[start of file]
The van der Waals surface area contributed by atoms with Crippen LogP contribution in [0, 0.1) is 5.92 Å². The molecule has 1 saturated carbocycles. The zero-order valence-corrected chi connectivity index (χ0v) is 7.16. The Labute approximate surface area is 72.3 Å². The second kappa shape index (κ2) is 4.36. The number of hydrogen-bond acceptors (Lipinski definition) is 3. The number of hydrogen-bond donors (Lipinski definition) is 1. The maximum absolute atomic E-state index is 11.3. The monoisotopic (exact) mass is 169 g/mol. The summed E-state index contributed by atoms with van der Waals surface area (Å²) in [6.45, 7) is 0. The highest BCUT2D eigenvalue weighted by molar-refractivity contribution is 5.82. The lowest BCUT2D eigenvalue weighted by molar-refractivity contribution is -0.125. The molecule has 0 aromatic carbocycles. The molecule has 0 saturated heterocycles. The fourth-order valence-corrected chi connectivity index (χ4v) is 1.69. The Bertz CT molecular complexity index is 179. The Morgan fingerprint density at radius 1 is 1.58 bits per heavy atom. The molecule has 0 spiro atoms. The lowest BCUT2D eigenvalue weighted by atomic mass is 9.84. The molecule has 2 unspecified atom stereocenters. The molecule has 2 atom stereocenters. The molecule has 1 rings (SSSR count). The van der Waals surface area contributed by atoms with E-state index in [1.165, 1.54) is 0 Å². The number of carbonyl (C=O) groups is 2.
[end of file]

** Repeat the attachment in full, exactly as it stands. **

The van der Waals surface area contributed by atoms with Crippen LogP contribution in [0, 0.1) is 5.92 Å². The molecule has 1 saturated carbocycles. The zero-order valence-corrected chi connectivity index (χ0v) is 7.16. The Labute approximate surface area is 72.3 Å². The second kappa shape index (κ2) is 4.36. The number of hydrogen-bond acceptors (Lipinski definition) is 3. The number of hydrogen-bond donors (Lipinski definition) is 1. The maximum absolute atomic E-state index is 11.3. The monoisotopic (exact) mass is 169 g/mol. The summed E-state index contributed by atoms with van der Waals surface area (Å²) in [6.45, 7) is 0. The highest BCUT2D eigenvalue weighted by molar-refractivity contribution is 5.82. The lowest BCUT2D eigenvalue weighted by molar-refractivity contribution is -0.125. The molecule has 0 aromatic carbocycles. The molecule has 0 saturated heterocycles. The fourth-order valence-corrected chi connectivity index (χ4v) is 1.69. The Bertz CT molecular complexity index is 179. The Morgan fingerprint density at radius 1 is 1.58 bits per heavy atom. The molecule has 0 spiro atoms. The lowest BCUT2D eigenvalue weighted by atomic mass is 9.84. The molecule has 2 unspecified atom stereocenters. The molecule has 2 atom stereocenters. The molecule has 1 rings (SSSR count). The van der Waals surface area contributed by atoms with E-state index in [1.165, 1.54) is 0 Å². The number of carbonyl (C=O) groups is 2.